Quote from T-Bird78
I work in a specialist office but what do you do in the hospital if a pt refuses to get on the scale? It's not as big a deal with us, although I get tired of pts asking why they need to be weighed when they're seeing us for a sinus infection, but if someone's coming into the ER couldn't weight be a factor? We can document "pt refused" for the weight, or "pt states she weighs 125 lbs" but at what point, if ever, is a pt made to get on the scale? Women tell us their weight and they're typically way off, either under (in denial) by 10 pounds or over-estimating by 15-20. I know they have the right to refuse, I can cover the numbers on the scale when they're on it, and I can even have their family member stay back where they can't see the scale, but it bugs me when they cop an attitude about it. Just wondering what you all think about it. No harsh comments or judgements.
Yes, it can be a bit disconcerting not to have that data. Let me share with you why I don't get on the scale. It has nothing to do with embarrassment or ego or denial, honestly. I'm not obese either.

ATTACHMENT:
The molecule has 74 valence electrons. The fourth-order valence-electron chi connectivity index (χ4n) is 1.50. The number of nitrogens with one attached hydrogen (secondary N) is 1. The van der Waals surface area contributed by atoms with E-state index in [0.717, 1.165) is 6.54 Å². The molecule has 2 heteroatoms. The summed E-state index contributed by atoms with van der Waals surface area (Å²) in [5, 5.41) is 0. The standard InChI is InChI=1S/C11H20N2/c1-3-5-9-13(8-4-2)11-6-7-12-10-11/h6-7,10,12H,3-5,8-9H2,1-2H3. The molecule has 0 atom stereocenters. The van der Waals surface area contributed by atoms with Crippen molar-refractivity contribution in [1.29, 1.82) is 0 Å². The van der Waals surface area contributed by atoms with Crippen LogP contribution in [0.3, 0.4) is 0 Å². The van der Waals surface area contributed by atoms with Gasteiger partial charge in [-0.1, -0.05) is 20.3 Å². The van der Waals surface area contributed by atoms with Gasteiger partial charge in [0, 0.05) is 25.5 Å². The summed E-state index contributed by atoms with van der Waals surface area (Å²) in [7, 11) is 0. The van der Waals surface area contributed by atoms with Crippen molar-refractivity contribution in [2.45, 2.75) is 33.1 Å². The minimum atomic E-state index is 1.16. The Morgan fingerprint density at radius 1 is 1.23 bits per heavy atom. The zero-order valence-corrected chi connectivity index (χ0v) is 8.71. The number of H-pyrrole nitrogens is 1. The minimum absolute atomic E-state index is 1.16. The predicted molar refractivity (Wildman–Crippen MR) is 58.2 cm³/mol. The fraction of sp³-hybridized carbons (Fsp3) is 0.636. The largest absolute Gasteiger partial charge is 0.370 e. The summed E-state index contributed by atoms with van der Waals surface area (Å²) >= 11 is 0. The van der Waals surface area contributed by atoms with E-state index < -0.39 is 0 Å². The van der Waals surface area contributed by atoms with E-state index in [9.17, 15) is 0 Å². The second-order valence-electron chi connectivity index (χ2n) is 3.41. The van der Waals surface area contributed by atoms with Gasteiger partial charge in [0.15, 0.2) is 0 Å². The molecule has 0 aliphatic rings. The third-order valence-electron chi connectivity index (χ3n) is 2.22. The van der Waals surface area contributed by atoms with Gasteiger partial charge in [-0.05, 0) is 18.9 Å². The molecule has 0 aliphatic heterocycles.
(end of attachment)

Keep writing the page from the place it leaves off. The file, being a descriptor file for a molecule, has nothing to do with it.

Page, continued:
I was taught in Nursing school, the best time to get an accurate weight is first thing in the morning, after the patient voided or had a BM, and before they got dressed. That was how we did it in the hospital and in LTC.
There can be as much as a 4 pounds or more difference, due to clothing, shoes, eating, fluid intake, etc. so it wouldn't be accurate anyway, even if the scale was a good one.
Due to my own regimen with my doctor, he prefers that I keep track of it for accuracy due to a tricky thyroid and such.
With his endorsement, there is a certain plan that I follow which involves keeping track of weekly weights. I do that faithfully and that is what the Dr. uses, as it is more accurate.
We all know that the patient has the right to refuse. Of course, if we are dealing with someone with dicey circulation or renal issues that can be scary if they do refuse.
But rather than charting "refused," which sometimes has a negative connotation, I chart "declined".
I think too, that part of it is the privacy concern. It's too bad that they don't put scales in the treatment rooms instead. They might get more cooperation if they did.
Try not to take it personally. You are doing the best you can!